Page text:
It is incumbent for a person to take upon themselves each day the mitzvah of “love your fellow as yourself”.
– Rabbi Isaac Luria, the Arizal

The classic Kabbalistic “Tree of Life” (left) is often associated with the Arizal. Though he did not originate the diagram, his teachings explained it in an entirely new and profound way. The diagram at right was produced by Christian Knorr von Rosenroth, who translated some of the Arizal’s teachings together with passages from the Zohar into the Latin ‘Kabbalah Denudata’, once very popular in Christian Europe.

Jew of the Week: Ezer Weizman

Ezer Weizman (1924-2005), the nephew of Israel’s first president, Chaim Weizmann, was born in Tel Aviv and raised in Haifa. In his youth, he joined the Haifa Aviation Club and was flying planes by age 16. At 18, in the midst of World War II, he enlisted in the British Royal Air Force and served in Africa and India. After the war, Weizman lived in London and studied aeronautics. It was there that he joined the Zionist paramilitary group, Irgun. Weizman returned to Israel to fight in the Independence War. He was one of Israel’s very first fighter pilots, co-founded its air force, and participated in the first air force mission. He continued working for the army after the war, and in 1958 became the commander of the Israeli Air Force. He modernized the IAF, personally trained its pilots, and transformed it into the powerful and feared juggernaut that it is today. In 1967, Weizman was the IDF’s chief of military operations, and helped persuade the Israeli government to launch a preemptive strike against its aggressors. He directed the surprise attack on Arab air forces on the first day of the Six-Day War, totally destroying their air power and thus securing Israel’s lightning victory. (It has been said that the Six-Day War was won by the Israeli air force in the first six hours!) In 1969, Weizman – now a major general and deputy chief of staff – retired from the military and joined the Gahal political party (the precursor of Likud). He served as a Minister of Transportation and later as Defense Minister. He oversaw the development of Israel’s Lavi fighter jet, and the critical 1978 campaign in Lebanon (Operation Litani). Meanwhile, Weizman also became an important peace negotiator. He spoke Arabic fluently, and grew close to Egyptian president Anwar Sadat, who went so far as to call Weizman his “younger brother”. Not surprisingly, Weizman played a key role in Israel’s 1979 peace treaty with Egypt. He later founded his own party, Yachad, and sat on the Knesset between 1984 and 1992, serving as Minister for Arab Affairs and Minister of Science and Technology. A year after leaving the Knesset, Weizman was elected Israel’s seventh president. By this point, he had built a reputation as a dove, and worked hard to promote peace. He was credited with making the office of president more relevant in Israeli society, and was praised for his warmth and concern for all of Israel’s citizens, including Arabs and Druze. After being reelected to a second term, Weizman resigned as president in 2000, and passed away five years later. He has been voted the 9th greatest Israeli of all time.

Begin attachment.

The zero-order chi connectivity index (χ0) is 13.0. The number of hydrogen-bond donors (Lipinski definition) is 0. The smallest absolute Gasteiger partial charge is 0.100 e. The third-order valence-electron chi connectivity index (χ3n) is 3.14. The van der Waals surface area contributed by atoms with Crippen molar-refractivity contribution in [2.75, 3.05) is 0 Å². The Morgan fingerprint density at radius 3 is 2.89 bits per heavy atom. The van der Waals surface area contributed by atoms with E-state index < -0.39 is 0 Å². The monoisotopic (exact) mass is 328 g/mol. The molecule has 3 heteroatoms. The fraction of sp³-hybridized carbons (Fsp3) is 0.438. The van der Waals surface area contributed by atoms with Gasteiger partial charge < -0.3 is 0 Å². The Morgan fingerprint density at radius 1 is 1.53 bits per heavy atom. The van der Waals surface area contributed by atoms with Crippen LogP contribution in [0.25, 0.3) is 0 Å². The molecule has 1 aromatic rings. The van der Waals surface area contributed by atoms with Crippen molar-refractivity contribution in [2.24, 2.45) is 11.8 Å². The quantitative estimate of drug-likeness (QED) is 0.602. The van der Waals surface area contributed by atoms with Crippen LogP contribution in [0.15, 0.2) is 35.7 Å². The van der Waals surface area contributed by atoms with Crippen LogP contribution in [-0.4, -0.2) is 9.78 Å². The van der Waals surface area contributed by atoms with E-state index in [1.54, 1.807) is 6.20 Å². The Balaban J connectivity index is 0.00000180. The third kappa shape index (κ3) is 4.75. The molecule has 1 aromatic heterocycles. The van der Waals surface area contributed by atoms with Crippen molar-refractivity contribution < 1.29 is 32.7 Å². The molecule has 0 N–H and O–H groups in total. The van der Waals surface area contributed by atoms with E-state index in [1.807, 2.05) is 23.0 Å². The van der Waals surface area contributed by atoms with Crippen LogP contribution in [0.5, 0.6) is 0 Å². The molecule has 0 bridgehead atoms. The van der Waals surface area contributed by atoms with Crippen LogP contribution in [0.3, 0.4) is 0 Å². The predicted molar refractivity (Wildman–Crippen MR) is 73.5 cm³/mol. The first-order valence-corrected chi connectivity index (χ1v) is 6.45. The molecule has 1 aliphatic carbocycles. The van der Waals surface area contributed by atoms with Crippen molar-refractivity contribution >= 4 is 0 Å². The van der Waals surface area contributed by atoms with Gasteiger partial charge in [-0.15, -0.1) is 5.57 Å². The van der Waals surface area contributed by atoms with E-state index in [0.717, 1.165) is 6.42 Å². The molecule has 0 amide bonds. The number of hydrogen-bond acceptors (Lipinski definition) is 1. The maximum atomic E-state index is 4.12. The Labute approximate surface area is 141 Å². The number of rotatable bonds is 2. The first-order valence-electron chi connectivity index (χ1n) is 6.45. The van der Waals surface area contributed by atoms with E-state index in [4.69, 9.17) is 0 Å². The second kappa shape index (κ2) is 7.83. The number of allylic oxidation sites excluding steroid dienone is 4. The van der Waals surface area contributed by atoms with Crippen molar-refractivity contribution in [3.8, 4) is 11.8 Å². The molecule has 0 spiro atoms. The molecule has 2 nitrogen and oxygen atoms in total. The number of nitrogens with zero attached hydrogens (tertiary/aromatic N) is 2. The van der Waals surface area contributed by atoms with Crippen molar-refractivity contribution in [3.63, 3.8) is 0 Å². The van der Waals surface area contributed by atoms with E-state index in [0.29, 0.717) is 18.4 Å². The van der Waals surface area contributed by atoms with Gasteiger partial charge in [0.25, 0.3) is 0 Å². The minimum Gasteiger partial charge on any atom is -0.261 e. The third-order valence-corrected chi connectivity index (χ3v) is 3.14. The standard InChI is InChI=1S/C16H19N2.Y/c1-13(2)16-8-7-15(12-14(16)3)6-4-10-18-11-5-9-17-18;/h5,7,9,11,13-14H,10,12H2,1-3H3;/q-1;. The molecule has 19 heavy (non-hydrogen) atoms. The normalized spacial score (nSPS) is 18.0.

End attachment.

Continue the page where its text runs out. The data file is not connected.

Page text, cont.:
Words of the Week

There are free men with the spirit of a slave, and slaves whose spirit is full of freedom. He who is true to his inner self is a free man, while he whose entire life is merely a stage for what is good and beautiful in the eyes of others, is a slave.